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French police hunt killers in prison van ambush

France deploying major 'resources' to catch prison van attackers: minister
Source: Video Screenshot

French authorities on Wednesday were hunting for a group of gunmen who killed two prison officers in an attack at a motorway toll that freed a convict linked to gangland drug killings, with an international alert also issued.

The killings and dramatic getaway by the perpetrators have shocked France, with authorities under pressure to catch those responsible, who all remain at large.

More than 450 police officers and gendarmes had been mobilised from Tuesday for the search in the northern department of Eure where the attack took place, Interior Minister Gerald Darmanin said.

Global police body Interpol also issued a red notice, at the request of France, which asks law enforcement worldwide to locate and apprehend Mohamed Amra, the convict who escaped in the attack and is reportedly known as “The Fly”.

“We have put a lot of resources into finding not only the person who escaped” but also “the gang that released him under such despicable circumstances”, Darmanin told the RTL broadcaster.

“We are making a lot of progress,” he added. Apparently raising the possibility the fugitives could have fled abroad, he also spoke of “international cooperation”.

But over a day after the attack, there was still no sign of them being found.

Two prison officers were killed in the attack and three others wounded, Paris prosecutor Laure Beccuau said late on Tuesday.

One of the injured men was fighting for his life in hospital and two more were receiving critical care, she said.

The incident took place late on Tuesday morning at a road toll in Incarville in Eure.

The prosecutor said the prison van was rammed head-on by a stolen Peugeot vehicle as it went through the toll crossing.

But the van and another vehicle in the prison convoy were also followed by an Audi.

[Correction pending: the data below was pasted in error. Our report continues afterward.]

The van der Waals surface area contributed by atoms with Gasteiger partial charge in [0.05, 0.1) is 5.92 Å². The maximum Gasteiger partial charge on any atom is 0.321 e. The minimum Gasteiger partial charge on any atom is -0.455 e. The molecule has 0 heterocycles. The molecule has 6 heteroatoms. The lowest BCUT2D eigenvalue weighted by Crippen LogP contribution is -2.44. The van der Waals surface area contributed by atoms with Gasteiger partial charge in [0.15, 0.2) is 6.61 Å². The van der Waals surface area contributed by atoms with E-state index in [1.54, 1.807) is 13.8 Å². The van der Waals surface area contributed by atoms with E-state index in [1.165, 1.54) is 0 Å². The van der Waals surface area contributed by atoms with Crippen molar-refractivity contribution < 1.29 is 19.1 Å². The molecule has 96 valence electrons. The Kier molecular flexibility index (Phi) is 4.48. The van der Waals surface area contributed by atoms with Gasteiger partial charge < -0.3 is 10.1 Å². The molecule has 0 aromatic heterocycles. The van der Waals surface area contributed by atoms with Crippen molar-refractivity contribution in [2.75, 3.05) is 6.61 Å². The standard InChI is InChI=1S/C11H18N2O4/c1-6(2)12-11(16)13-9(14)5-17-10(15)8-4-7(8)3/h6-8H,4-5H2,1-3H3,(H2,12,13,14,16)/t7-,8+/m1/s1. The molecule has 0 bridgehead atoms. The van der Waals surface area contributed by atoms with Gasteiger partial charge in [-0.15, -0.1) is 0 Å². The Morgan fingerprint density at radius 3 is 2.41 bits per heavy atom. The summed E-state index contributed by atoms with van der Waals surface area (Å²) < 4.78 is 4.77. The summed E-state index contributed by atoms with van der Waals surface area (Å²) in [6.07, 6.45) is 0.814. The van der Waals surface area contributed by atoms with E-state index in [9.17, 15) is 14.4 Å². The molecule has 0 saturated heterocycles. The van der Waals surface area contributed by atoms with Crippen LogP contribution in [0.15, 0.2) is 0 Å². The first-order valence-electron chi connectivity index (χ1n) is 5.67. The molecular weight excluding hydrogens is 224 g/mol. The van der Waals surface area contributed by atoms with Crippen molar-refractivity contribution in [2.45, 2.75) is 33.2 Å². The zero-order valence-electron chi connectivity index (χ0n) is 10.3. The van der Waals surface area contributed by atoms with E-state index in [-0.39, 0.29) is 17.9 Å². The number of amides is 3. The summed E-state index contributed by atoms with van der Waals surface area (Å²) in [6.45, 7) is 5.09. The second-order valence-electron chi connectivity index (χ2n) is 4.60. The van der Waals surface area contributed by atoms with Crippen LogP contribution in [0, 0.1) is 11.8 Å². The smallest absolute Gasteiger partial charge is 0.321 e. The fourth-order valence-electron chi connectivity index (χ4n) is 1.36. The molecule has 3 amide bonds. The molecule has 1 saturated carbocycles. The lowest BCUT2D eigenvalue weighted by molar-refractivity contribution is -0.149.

Gunmen emerged from the two cars and shot at both prison vehicles.

French television channels broadcast footage of the attack taken by surveillance cameras at the toll, showing the Peugeot colliding head on with the prison van.

In the video, several gunmen dressed in black emerge from both attack vehicles. A firefight ensues and one man appears to be guided away from the van by the gunmen.

A vehicle believed to have been used by the attackers was later found as a burned-out wreck at a different location.

The prison officers who died, Fabrice Moello, 52, and Arnaud Garcia, 34, were the first to be killed in the line of duty since 1992.

Prison officer unions announced a day of minimum service on Wednesday and asked for urgent measures to improve the safety of staff.

On Wednesday, officers across the country held a minute of silence outside their prisons to remember the fallen colleagues.

“We are in mourning,” Vanessa Lefaivre, of the FO union at the Fleury-Merogis prison outside Paris, told AFP.

“We would never have imagined that prison staff would be killed like this.”

Officers blocked entrances to the prison in an action unions warned could be renewed, with some burning tyres and brandishing slogans like “Prison is on the verge of explosion”.

Prosecutor Beccuau said Amra, 30, had last week been convicted of aggravated robbery and charged in a case of abduction leading to death.

A source close to the case said Amra was suspected of involvement in drug trafficking and of ordering gangland killings.

Another source said he is suspected of being at the head of a criminal network.

His lawyer Hugues Vigier said Amra had already made an escape attempt at the weekend by sawing the bars of his cell and said he was shocked by the “inexcusable” and “insane” violence.

Law and order is a major issue in French politics ahead of next month’s European elections and the prison van ambush sparked fierce reactions from politicians, especially the far right.

The incident came on the same day as the French Senate published a damning report warning that government measures had been unable to prevent the flourishing of the narcotics industry in France.

“Narco-banditry kills many people, much more than terrorism,” said Darmanin, also pointing to the responsibility of drug users.

“One cannot at the same time cry for the widows and orphans of the Eure toll booth attack and then smoke a joint… this is called schizophrenia.”

 

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AFP

Agence France-Presse (AFP) is a French international news agency headquartered in Paris, France. Founded in 1835 as Havas, it is the world's oldest news agency.







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